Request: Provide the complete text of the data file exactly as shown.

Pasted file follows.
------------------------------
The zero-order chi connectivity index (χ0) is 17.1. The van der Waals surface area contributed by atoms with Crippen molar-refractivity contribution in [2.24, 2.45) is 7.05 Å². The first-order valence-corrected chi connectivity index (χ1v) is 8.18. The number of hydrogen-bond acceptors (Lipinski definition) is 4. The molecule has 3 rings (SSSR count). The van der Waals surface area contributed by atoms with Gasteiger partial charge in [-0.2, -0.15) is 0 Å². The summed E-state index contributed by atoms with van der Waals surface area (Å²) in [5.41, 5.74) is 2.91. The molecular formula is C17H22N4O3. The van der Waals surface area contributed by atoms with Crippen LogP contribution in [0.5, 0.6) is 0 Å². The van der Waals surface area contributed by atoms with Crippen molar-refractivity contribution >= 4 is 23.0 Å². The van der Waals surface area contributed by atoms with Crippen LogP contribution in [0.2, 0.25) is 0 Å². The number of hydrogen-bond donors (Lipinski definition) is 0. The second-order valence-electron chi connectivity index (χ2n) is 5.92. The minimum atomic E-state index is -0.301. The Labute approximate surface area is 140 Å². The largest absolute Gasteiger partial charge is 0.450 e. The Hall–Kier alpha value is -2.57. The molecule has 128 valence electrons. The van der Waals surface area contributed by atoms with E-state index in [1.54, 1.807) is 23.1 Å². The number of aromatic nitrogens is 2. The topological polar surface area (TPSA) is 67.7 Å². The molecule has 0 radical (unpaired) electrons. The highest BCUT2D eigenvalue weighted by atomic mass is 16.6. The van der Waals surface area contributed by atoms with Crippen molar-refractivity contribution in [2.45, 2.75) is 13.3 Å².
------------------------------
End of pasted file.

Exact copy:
The zero-order chi connectivity index (χ0) is 17.1. The van der Waals surface area contributed by atoms with Crippen molar-refractivity contribution in [2.24, 2.45) is 7.05 Å². The first-order valence-corrected chi connectivity index (χ1v) is 8.18. The number of hydrogen-bond acceptors (Lipinski definition) is 4. The molecule has 3 rings (SSSR count). The van der Waals surface area contributed by atoms with Gasteiger partial charge in [-0.2, -0.15) is 0 Å². The summed E-state index contributed by atoms with van der Waals surface area (Å²) in [5.41, 5.74) is 2.91. The molecular formula is C17H22N4O3. The van der Waals surface area contributed by atoms with Crippen LogP contribution in [0.5, 0.6) is 0 Å². The van der Waals surface area contributed by atoms with Crippen molar-refractivity contribution >= 4 is 23.0 Å². The van der Waals surface area contributed by atoms with Crippen LogP contribution in [0.2, 0.25) is 0 Å². The number of hydrogen-bond donors (Lipinski definition) is 0. The second-order valence-electron chi connectivity index (χ2n) is 5.92. The minimum atomic E-state index is -0.301. The Labute approximate surface area is 140 Å². The largest absolute Gasteiger partial charge is 0.450 e. The Hall–Kier alpha value is -2.57. The molecule has 128 valence electrons. The van der Waals surface area contributed by atoms with E-state index in [1.54, 1.807) is 23.1 Å². The number of aromatic nitrogens is 2. The topological polar surface area (TPSA) is 67.7 Å². The molecule has 0 radical (unpaired) electrons. The highest BCUT2D eigenvalue weighted by atomic mass is 16.6. The van der Waals surface area contributed by atoms with Crippen molar-refractivity contribution in [2.45, 2.75) is 13.3 Å².